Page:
Create a tweet tag by clicking on Details or the tweet date on a tweet on Twitter and copy the unique URL. Paste the URL in ThingLink’s editor. It’s as easy as that!
Google Maps tag: This works great for event invites — embed a map to the event right in the image and make it even easier for attendees to find their way. Or use in a new story — add a map to show viewers exactly where something happened and let them get a sense of the location in context.
Next to every map and street view on Google Maps, there is a link box. Copy the URL and paste it in ThingLink’s editor.
QwipBacks™ and Chirbit: Now you have two more options in addition to SoundCloud for recording sound in images — the QwipBacks™ and Chirbit tags. Users can record their own comments on an image and also encourage others to do the same — it’s a real time conversation embedded right in a photo.
Just copy the recording’s unique URL and paste it in the editor’s link field.
Digital PR photos can be enhanced to include links and other content through an expanding service called ThingLink.
Neil Vineberg, the veteran PR pro who is chief marketing officer of Finland-based ThingLink and heads its North American operations, sees the service as a “generational shift” in how users interact with images.
“The job of photo editor becomes more interesting and puts publishers or PR professionals in a position to keep people on their own content,” he said.
With the service, users can embed website links, video content and pop-up info within images, without learning complicated Flash or programming. The “ThingLinked” images are then embeddable by fans, users and journalists within standard web publishing software, creating a trackable PR image unit.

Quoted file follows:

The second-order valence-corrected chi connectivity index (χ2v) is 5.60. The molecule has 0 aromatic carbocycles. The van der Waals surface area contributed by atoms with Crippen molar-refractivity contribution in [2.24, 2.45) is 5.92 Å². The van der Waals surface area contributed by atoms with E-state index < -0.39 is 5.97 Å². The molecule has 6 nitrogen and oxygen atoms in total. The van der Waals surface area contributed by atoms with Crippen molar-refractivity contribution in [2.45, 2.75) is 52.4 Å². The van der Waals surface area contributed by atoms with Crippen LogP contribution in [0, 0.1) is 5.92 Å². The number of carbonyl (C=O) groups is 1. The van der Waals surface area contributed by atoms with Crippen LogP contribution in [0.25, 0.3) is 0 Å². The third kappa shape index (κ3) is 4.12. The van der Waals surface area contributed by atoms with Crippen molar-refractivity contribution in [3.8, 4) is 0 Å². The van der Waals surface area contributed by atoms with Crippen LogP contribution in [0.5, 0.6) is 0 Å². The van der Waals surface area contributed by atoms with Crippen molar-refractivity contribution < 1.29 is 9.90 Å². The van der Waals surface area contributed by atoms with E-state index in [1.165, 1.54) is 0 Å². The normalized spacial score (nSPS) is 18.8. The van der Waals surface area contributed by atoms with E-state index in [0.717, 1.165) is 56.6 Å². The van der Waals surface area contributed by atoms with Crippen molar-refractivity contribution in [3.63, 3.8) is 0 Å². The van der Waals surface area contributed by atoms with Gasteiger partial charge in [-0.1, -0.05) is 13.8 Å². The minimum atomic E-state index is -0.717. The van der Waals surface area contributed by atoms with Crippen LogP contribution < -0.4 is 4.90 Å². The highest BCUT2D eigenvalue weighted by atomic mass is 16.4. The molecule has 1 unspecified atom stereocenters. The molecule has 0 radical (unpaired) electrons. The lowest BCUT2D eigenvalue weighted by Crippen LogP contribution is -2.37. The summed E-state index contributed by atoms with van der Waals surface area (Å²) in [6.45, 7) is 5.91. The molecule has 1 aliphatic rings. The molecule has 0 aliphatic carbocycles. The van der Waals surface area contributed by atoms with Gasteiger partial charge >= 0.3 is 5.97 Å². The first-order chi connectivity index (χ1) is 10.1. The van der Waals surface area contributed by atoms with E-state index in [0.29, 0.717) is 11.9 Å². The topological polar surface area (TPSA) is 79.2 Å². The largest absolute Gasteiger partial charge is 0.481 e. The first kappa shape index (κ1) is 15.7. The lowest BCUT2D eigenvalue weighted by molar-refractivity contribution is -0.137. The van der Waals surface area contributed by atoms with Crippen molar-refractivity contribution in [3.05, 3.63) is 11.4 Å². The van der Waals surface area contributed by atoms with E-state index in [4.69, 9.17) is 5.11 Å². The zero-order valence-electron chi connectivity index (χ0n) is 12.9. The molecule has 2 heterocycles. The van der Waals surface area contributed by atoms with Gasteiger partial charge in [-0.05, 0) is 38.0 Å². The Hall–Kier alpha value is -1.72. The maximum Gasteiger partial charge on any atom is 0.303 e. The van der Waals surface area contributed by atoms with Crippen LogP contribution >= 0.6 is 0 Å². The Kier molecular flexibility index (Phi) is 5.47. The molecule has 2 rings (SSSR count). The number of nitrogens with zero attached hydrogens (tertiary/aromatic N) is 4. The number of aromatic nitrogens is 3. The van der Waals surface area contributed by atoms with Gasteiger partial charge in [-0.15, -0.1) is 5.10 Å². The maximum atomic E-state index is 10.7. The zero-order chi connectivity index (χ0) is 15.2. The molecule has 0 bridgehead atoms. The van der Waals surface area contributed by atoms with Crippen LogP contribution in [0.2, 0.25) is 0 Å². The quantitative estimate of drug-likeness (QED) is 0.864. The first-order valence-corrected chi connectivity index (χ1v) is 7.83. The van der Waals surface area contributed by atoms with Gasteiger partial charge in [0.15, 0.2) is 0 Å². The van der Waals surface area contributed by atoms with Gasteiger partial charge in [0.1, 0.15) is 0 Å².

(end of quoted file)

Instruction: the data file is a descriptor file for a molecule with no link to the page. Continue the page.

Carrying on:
“Instead of emailing a publicity photo to journalists, you can tell them to ‘take my embed code,’” said Veinberg.
Updates made to the images by ThingLink users are distributed to the embedded content so, for example, if a reporter embeds an ThingLinked image in a story, the creator of the image can update the image’s content.
While adopted early as a publicity vehicle in the music industry, use of the service is spreading to publishing and beyond as infographics and other news illustrations are given interactive and tracking capabilities with the service. The popular rock group Evanescence, for example, used ThingLink for its album release Oct. 11 to include embedded links in an image of the album cover to the band’s Twitter and facebook feeds, iTunes and YouTube, among others.
Mashable recently used the service for an infographic on the iPhone (below) while Canada’s National Post created a powerful graphic of the twin towers embedded with links to the windows where victims of 9/11 worked.
Vineberg believes ThingLink has vast potential for the PR sector because of its measurability, ease of use and ability to include information directly from a client (captions, links to websites) within an image.
“It’s a generational shift in how we interact with images,” he said.
(Roll your mouse icon over the image below to see its embedded content)